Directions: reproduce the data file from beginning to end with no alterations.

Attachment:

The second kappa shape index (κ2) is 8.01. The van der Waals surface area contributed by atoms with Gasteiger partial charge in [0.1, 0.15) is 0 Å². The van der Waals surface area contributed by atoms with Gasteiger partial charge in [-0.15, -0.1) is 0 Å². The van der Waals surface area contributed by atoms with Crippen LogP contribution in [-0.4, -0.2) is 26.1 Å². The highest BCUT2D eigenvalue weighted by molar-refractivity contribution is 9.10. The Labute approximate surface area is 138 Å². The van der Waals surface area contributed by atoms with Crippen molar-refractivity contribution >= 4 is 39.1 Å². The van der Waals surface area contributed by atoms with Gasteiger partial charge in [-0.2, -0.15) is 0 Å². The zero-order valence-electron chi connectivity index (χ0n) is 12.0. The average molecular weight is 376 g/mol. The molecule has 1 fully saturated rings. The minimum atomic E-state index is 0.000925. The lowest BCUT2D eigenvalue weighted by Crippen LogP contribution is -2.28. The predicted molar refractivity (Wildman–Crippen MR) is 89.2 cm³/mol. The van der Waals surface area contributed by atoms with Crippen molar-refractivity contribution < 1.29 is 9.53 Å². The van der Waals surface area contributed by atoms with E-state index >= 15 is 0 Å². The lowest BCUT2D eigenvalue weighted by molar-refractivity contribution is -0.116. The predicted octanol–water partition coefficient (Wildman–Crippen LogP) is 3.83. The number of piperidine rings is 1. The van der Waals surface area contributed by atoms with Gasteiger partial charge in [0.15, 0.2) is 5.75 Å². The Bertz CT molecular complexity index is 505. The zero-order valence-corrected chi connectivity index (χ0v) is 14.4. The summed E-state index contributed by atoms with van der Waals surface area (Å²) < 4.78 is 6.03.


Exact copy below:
The second kappa shape index (κ2) is 8.01. The van der Waals surface area contributed by atoms with Gasteiger partial charge in [0.1, 0.15) is 0 Å². The van der Waals surface area contributed by atoms with Gasteiger partial charge in [-0.15, -0.1) is 0 Å². The van der Waals surface area contributed by atoms with Crippen LogP contribution in [-0.4, -0.2) is 26.1 Å². The highest BCUT2D eigenvalue weighted by molar-refractivity contribution is 9.10. The Labute approximate surface area is 138 Å². The van der Waals surface area contributed by atoms with Crippen molar-refractivity contribution >= 4 is 39.1 Å². The van der Waals surface area contributed by atoms with Gasteiger partial charge in [-0.2, -0.15) is 0 Å². The zero-order valence-electron chi connectivity index (χ0n) is 12.0. The average molecular weight is 376 g/mol. The molecule has 1 fully saturated rings. The minimum atomic E-state index is 0.000925. The lowest BCUT2D eigenvalue weighted by Crippen LogP contribution is -2.28. The predicted molar refractivity (Wildman–Crippen MR) is 89.2 cm³/mol. The van der Waals surface area contributed by atoms with Crippen molar-refractivity contribution < 1.29 is 9.53 Å². The van der Waals surface area contributed by atoms with E-state index >= 15 is 0 Å². The lowest BCUT2D eigenvalue weighted by molar-refractivity contribution is -0.116. The predicted octanol–water partition coefficient (Wildman–Crippen LogP) is 3.83. The number of piperidine rings is 1. The van der Waals surface area contributed by atoms with Gasteiger partial charge in [0.15, 0.2) is 5.75 Å². The Bertz CT molecular complexity index is 505. The zero-order valence-corrected chi connectivity index (χ0v) is 14.4. The summed E-state index contributed by atoms with van der Waals surface area (Å²) < 4.78 is 6.03.